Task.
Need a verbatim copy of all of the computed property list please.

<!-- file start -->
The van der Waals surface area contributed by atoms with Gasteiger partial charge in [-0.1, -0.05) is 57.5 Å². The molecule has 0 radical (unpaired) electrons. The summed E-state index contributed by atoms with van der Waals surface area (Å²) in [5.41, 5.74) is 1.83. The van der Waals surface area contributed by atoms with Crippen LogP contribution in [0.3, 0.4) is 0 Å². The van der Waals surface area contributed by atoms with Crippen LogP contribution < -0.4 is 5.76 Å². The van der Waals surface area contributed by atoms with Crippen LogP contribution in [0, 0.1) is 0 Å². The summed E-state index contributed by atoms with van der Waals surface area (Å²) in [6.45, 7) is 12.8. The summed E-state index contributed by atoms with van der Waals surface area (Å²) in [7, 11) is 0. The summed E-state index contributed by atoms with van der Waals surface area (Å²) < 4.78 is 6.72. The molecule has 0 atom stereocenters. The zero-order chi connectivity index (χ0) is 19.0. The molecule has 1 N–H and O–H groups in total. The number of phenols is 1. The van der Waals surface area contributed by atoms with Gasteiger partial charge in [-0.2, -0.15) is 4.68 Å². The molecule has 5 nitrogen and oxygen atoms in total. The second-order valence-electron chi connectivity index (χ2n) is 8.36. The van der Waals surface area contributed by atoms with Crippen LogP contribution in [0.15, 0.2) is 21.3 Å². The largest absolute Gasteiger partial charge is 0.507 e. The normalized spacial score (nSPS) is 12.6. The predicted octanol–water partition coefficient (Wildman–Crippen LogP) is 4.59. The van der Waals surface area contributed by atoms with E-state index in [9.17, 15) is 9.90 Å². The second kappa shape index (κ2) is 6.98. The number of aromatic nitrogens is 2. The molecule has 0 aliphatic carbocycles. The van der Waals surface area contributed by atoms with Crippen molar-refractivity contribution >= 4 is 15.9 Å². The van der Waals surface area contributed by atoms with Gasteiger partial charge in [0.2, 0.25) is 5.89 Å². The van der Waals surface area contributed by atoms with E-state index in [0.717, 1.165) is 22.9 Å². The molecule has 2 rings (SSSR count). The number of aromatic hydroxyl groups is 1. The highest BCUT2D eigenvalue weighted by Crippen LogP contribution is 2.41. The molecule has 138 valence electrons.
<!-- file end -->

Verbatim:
The van der Waals surface area contributed by atoms with Gasteiger partial charge in [-0.1, -0.05) is 57.5 Å². The molecule has 0 radical (unpaired) electrons. The summed E-state index contributed by atoms with van der Waals surface area (Å²) in [5.41, 5.74) is 1.83. The van der Waals surface area contributed by atoms with Crippen LogP contribution in [0.3, 0.4) is 0 Å². The van der Waals surface area contributed by atoms with Crippen LogP contribution < -0.4 is 5.76 Å². The van der Waals surface area contributed by atoms with Crippen LogP contribution in [0, 0.1) is 0 Å². The summed E-state index contributed by atoms with van der Waals surface area (Å²) in [6.45, 7) is 12.8. The summed E-state index contributed by atoms with van der Waals surface area (Å²) in [7, 11) is 0. The summed E-state index contributed by atoms with van der Waals surface area (Å²) < 4.78 is 6.72. The molecule has 0 atom stereocenters. The zero-order chi connectivity index (χ0) is 19.0. The molecule has 1 N–H and O–H groups in total. The number of phenols is 1. The van der Waals surface area contributed by atoms with Gasteiger partial charge in [-0.2, -0.15) is 4.68 Å². The molecule has 5 nitrogen and oxygen atoms in total. The second-order valence-electron chi connectivity index (χ2n) is 8.36. The van der Waals surface area contributed by atoms with Crippen LogP contribution in [0.15, 0.2) is 21.3 Å². The largest absolute Gasteiger partial charge is 0.507 e. The normalized spacial score (nSPS) is 12.6. The predicted octanol–water partition coefficient (Wildman–Crippen LogP) is 4.59. The van der Waals surface area contributed by atoms with E-state index in [9.17, 15) is 9.90 Å². The second kappa shape index (κ2) is 6.98. The number of aromatic nitrogens is 2. The molecule has 0 aliphatic carbocycles. The van der Waals surface area contributed by atoms with Crippen molar-refractivity contribution >= 4 is 15.9 Å². The van der Waals surface area contributed by atoms with Gasteiger partial charge in [0.2, 0.25) is 5.89 Å². The van der Waals surface area contributed by atoms with E-state index in [0.717, 1.165) is 22.9 Å². The molecule has 2 rings (SSSR count). The number of aromatic hydroxyl groups is 1. The highest BCUT2D eigenvalue weighted by Crippen LogP contribution is 2.41. The molecule has 138 valence electrons.